The standard of review was reasonableness and the arbitrator’s conclusion was reasonable (at para. 49). In addition, the arbitrator’s conclusion that Dr. Guérin did not have standing to bring a claim to arbitration was reasonable (at para. 50).

Brown and Rowe JJ. concurred in the result but reached it by a different route. In their view, “[t]he question of whether the arbitrator had the authority to decide on Dr. Guérin’s matter was…clearly jurisdictional” (at para. 70). However, as is often the case in delineating matters that go to jurisdiction and those that go to the merits, the conclusion is based more on assertion than on logic (see, e.g. the rhetoric in para. 70). Brown and Rowe JJ.’s real reason and justification for identifying a “true” question of jurisdiction that had to be answered correctly (at para. 71) can be found in the following passage:

The matter raised by Dr. Guérin — specifically, a dispute concerning how the agreement between the Fédération des médecins spécialistes du Québec (“Fédération”) and the Minister of Health and Social Services operated with respect to his facility — was clearly a “dispute resulting from the interpretation or application of an agreement” (at para. 71, my emphasis).

For Brown and Rowe JJ., the question before the arbitrator required a particular answer. But the concept of jurisdiction is not doing any analytical work here. Their conclusion is driven by their interpretation of the statute and agreement: only one answer was possible and, as a result, the arbitrator had to give the correct answer. Again, however, this does not demonstrate that the question was jurisdictional. It simply demonstrates that, on Brown and Rowe JJ.’s interpretation, the range of possible, acceptable outcomes contained only one possibility. Indeed, it would have been possible for Brown and Rowe JJ. to have come to precisely the same conclusion by applying a reasonableness standard: that the range of reasonable outcomes contained only one possible, acceptable interpretation.

Lest it be thought that I am reading too much into paragraphs 70 and 71, Brown and Rowe JJ.’s discussion of Dr. Guérin’s standing to bring the claim to arbitration is analytically identical to their discussion of jurisdiction. Here, Brown and Rowe JJ. agreed with the majority that a reasonableness standard applied. They distinguished Northrop Grumman Overseas Services Corp. v. Canada (Attorney General), 2009 SCC 50, [2009] 3 SCR 309, in which a  standing issue had been treated as jurisdictional. In that case, they reasoned, the statute “explicitly restricted the class of suppliers which could bring a complaint” (at para. 79, my emphasis). Here, by contrast, the arbitrator’s decision on standing was “reviewable for reasonableness, but principally because the jurisdiction of councils of arbitration is not statutorily confined…to hearing matters brought from certain classes of persons” (at para. 81):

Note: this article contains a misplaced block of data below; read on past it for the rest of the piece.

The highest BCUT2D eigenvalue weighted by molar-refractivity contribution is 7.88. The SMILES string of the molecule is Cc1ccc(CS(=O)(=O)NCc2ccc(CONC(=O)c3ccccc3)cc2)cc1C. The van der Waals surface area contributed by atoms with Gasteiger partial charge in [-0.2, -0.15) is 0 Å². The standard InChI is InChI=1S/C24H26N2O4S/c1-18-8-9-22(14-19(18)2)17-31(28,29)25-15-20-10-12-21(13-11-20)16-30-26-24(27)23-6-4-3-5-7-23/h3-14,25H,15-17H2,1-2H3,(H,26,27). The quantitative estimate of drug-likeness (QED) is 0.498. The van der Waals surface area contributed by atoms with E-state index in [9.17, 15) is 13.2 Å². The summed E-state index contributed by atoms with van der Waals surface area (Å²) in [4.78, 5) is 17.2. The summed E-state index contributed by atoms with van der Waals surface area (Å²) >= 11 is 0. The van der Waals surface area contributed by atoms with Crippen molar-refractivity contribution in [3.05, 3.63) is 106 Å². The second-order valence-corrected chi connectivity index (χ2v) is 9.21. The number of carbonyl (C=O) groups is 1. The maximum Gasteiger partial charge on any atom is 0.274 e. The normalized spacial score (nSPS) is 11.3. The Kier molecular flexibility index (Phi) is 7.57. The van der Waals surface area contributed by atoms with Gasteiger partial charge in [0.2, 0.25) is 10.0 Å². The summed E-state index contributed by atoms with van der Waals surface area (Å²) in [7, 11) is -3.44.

The passive text in s. 54 of “is submitted” (“est soumis”), unaccompanied by any qualification upon who does the actual “submitting”, stands in contrast to the language of the statutory grant in Northrop Grumman (“Canadian supplier”) (at para. 81).

As with the discussion of jurisdiction, the analytical work here is being done by Brown and Rowe JJ.’s interpretation of the statutory provisions, which, on the standing question, gave the arbitrator some interpretive scope.

Brown and Rowe JJ. are not the first Canadian judges to follow an approach that, analytically, begins with the construction of the relevant statutory provisions rather than with their classification by reference to the general principles of judicial review of administrative action (see here). But we should not be misled by their rhetoric into thinking that what mattered here was the “jurisdictional” nature of the questions at issue. In short, the most remarkable aspect of the decision in Guerin is that the first two remarkable aspects disappear when the third is viewed from the proper perspective.

This content has been updated on July 31, 2017 at 09:34.